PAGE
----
I was under the impression he just felt like he deserved a bigger bonus, and had gotten bigger ones in the past, so he was suing because he felt the lower amount was a retaliation for his comments before congress.
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SpeedReader

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Re: Trader sues over skimpy $8.25 million bonus
« Reply #12 on: June 22, 2014, 08:03:39 PM »
...which is consonant with my first impression that he was an entitled jerk.  :-)

SnackDog

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Re: Trader sues over skimpy $8.25 million bonus
« Reply #13 on: June 22, 2014, 08:23:55 PM »
It is an interesting case. He stood up in his performance review against the things which got the company in a huge amount of trouble shortly thereafter. As a result, he was given a low rating and corresponding bonus. If GS has no other documented reason for the low rating, he should probably prevail.

arebelspy

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Re: Trader sues over skimpy $8.25 million bonus
« Reply #14 on: June 22, 2014, 08:34:07 PM »
If GS has no other documented reason for the low rating, he should probably prevail.

Why would you think that?

Bonuses are completely discretionary, typically.  Even if the court says he shouldn't have gotten a low rating, that doesn't mean he's guaranteed more bonus money.

Surprised they aren't settling out of court though.
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KingCoin

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Re: Trader sues over skimpy $8.25 million bonus
« Reply #15 on: June 22, 2014, 08:47:45 PM »
I didn't see anything in the article saying he was promised a bonus of a specific amount.  Did I miss something?

This article indicates he was "led to believe" he would get $13mm:
http://www.bloomberg.com/news/2014-06-19/ex-goldman-trader-says-bonus-cut-to-8-25-million-unfair.html


SpeedReader

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Re: Trader sues over skimpy $8.25 million bonus
« Reply #16 on: June 22, 2014, 10:07:02 PM »
He stood up in his performance review against the things which got the company in a huge amount of trouble shortly thereafter. As a result, he was given a low rating and corresponding bonus.

No evidence is shown that he stood up against it.  To the contrary -- he included it in his self-evaluation, to show he was doing a smart money-making thing for GS.  The U.S. Senate subcommittee used it against the company later, but this dude was not a whistle-blower.   His beef had nothing to do with the company's tactics or ethics.  He's only complaining because he thought his bonus was too small. 

Re KingCoin's comments, it does look like he was led to believe it would be more.  I work in Contracting, so I make a distinction between being promised and being "led to believe".  I've seen the latter all too often:  people are allowed to think something false without being corrected, but nobody ever explicitly said "Do X and you'll get Y."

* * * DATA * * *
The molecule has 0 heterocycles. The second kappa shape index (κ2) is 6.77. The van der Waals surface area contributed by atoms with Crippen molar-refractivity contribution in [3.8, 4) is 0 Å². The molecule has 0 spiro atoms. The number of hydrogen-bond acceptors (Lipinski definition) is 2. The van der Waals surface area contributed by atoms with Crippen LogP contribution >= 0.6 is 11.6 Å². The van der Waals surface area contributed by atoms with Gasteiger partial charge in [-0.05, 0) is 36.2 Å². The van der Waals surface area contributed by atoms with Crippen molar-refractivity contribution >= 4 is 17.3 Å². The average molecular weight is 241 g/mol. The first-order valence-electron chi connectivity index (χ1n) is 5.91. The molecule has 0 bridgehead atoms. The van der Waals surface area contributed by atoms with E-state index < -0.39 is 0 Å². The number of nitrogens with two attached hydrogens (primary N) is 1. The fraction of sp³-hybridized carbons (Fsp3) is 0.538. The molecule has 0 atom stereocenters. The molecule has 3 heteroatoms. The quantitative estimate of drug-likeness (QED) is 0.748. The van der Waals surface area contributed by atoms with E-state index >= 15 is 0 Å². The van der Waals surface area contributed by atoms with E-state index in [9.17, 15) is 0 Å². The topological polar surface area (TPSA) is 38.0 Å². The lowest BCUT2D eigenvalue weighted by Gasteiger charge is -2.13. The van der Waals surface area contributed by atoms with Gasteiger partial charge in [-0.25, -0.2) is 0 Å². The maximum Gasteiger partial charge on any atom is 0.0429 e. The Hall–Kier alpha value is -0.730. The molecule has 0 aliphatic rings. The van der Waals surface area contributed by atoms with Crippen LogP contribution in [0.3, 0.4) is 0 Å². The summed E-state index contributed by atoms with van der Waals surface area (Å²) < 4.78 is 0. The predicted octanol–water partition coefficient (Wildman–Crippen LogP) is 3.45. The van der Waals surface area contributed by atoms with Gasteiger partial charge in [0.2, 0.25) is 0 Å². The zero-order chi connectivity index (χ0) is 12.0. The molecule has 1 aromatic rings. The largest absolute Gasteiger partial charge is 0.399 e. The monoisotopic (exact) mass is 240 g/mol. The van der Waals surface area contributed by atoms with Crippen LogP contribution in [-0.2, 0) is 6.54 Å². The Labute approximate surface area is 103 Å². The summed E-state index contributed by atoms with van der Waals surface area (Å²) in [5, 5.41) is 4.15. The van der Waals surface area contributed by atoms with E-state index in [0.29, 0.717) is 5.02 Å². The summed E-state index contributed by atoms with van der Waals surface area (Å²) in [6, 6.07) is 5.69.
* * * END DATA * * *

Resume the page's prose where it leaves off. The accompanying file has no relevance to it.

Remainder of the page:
dragoncar

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Re: Trader sues over skimpy $8.25 million bonus
« Reply #17 on: June 22, 2014, 11:52:55 PM »
He stood up in his performance review against the things which got the company in a huge amount of trouble shortly thereafter. As a result, he was given a low rating and corresponding bonus.

No evidence is shown that he stood up against it.  To the contrary -- he included it in his self-evaluation, to show he was doing a smart money-making thing for GS.  The U.S. Senate subcommittee used it against the company later, but this dude was not a whistle-blower.   His beef had nothing to do with the company's tactics or ethics.  He's only complaining because he thought his bonus was too small. 

Re KingCoin's comments, it does look like he was led to believe it would be more.  I work in Contracting, so I make a distinction between being promised and being "led to believe".  I've seen the latter all too often:  people are allowed to think something false without being corrected, but nobody ever explicitly said "Do X and you'll get Y."

http://definitions.uslegal.com/j/justifiable-reliance/


SpeedReader

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Re: Trader sues over skimpy $8.25 million bonus
« Reply #18 on: June 23, 2014, 07:27:14 AM »
Thanks Dragoncar.  That site includes, "Restat 2d of Torts, § 552, dealing with negligent misrepresentation says that
    (1) One who, in the course of his business, profession or employment, or in any other transaction in which he has a pecuniary interest, supplies false information for the guidance of others in their business transactions, is subject to liability for pecuniary loss caused to them by their justifiable reliance upon the information, if he fails to exercise reasonable care or competence in obtaining or communicating the information."